Step therapy requirements jeopardize patient safety


When you’re injured or sick, who do you think should decide what prescription medication will help you feel better, your doctor or your health insurance company? I’m betting just about everyone reading this said the doctor. Well, I am a doctor and I can tell you that all too often, the choice is made by the insurance company, no matter what you or your doctor wants. And it’s not a question of what medication is best for your situation, it’s a question of what’s cheapest for the insurer.

This practice is sometimes called “fail first” because the insurer will require you to try one or more medications that fail to help you before they’ll allow you to get the one the doctor prescribed. It’s also known as “step therapy” because the insurer wants to see you go through multiple steps with various cheaper treatments before you can have the original prescription.

As a physician, I find myself extremely frustrated when a decision I’ve made after personal consultation with the patient and careful consideration of his or her needs is second-guessed by someone at the health insurance company. There’s the frustration that my staff and I spend so much time jumping through hoops, trying to get prescriptions approved. That time has a financial cost attached and therefore drives up the cost of caring for patients. It’s also frustrating to watch patients suffer needlessly as one medication after another fails them. Finally, I’m frustrated that patient safety is being compromised in the name of cost containment.

I specialize in pain management, but prescription pain medications are not the only ones insurers are subjecting to step therapy. Treatments for arthritis, diabetes, multiple sclerosis, and even cancer are being denied in favor of a cheaper therapy on which the patient must “fail first.” Think about what that means to a cancer patient. A failed treatment is one that allows the cancer to progress. The same is true of other serious illnesses. There’s a lot of talk in medicine now about patient centered healthcare, and this is not a situation in which the patient comes first.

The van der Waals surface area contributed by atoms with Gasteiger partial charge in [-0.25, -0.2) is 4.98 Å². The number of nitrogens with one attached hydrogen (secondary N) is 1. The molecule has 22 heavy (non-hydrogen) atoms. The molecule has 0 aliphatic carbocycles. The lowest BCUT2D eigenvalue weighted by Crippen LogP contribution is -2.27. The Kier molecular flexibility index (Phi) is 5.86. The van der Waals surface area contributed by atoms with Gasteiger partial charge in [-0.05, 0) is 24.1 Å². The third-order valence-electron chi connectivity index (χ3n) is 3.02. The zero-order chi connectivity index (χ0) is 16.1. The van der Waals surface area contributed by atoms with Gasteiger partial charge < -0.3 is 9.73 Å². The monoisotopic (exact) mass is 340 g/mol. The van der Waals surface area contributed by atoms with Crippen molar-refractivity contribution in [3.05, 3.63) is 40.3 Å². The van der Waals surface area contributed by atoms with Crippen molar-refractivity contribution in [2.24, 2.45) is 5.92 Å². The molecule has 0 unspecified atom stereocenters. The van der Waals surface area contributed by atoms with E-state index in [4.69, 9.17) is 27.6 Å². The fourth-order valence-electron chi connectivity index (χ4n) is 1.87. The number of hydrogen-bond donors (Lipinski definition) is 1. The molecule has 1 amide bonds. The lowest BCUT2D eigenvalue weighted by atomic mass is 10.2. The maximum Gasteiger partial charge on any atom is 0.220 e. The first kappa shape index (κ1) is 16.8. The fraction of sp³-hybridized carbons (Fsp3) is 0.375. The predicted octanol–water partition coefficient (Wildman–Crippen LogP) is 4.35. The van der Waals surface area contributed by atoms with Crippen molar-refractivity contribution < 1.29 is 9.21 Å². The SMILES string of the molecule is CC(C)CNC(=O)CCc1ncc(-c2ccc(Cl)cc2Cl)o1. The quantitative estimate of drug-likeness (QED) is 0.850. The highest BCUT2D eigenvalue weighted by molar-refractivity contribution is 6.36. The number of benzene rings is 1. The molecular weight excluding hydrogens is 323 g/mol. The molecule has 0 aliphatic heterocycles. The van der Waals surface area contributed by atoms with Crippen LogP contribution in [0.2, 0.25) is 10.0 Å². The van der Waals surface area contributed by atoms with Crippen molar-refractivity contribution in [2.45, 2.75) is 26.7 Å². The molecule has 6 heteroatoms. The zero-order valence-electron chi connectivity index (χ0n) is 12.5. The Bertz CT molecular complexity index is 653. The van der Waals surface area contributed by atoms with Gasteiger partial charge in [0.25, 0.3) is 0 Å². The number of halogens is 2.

Fortunately, Ohio legislators have the opportunity to do something. State Senators Peggy Lehner (R-Kettering) and Charleta Tavares (D-Columbus) have introduced Senate Bill 243 which would place some controls on the use of step therapy in Ohio. The bill would require guidelines for when an insurer can insist on a substitute medication, guidelines developed by medical professionals. The decision couldn’t be based on cost alone. The bill would spell out some conditions under which the patient should get the prescribed medication right away, such as cases in which he or she is already doing well on a medication the doctor wants to continue.

The bill would also require insurers to have a clear, easier process by which doctors and patients could appeal step therapy decisions.

Step therapy is increasingly being used by insurers in an attempt to control costs, but in the process it subverts the physician’s judgement and discretion and places patients at more risk than is absolutely necessary. I urge readers to support upcoming legislation that gives patients better standing when step therapy requirements are imposed.

By Michael Bourn, D.O.

Michael Bourn, D.O. is the Medical Director, Pain and Palliative Services, Doctors Hospital, Columbus Ohio and the Medical Director, Center for Symptom Relief.

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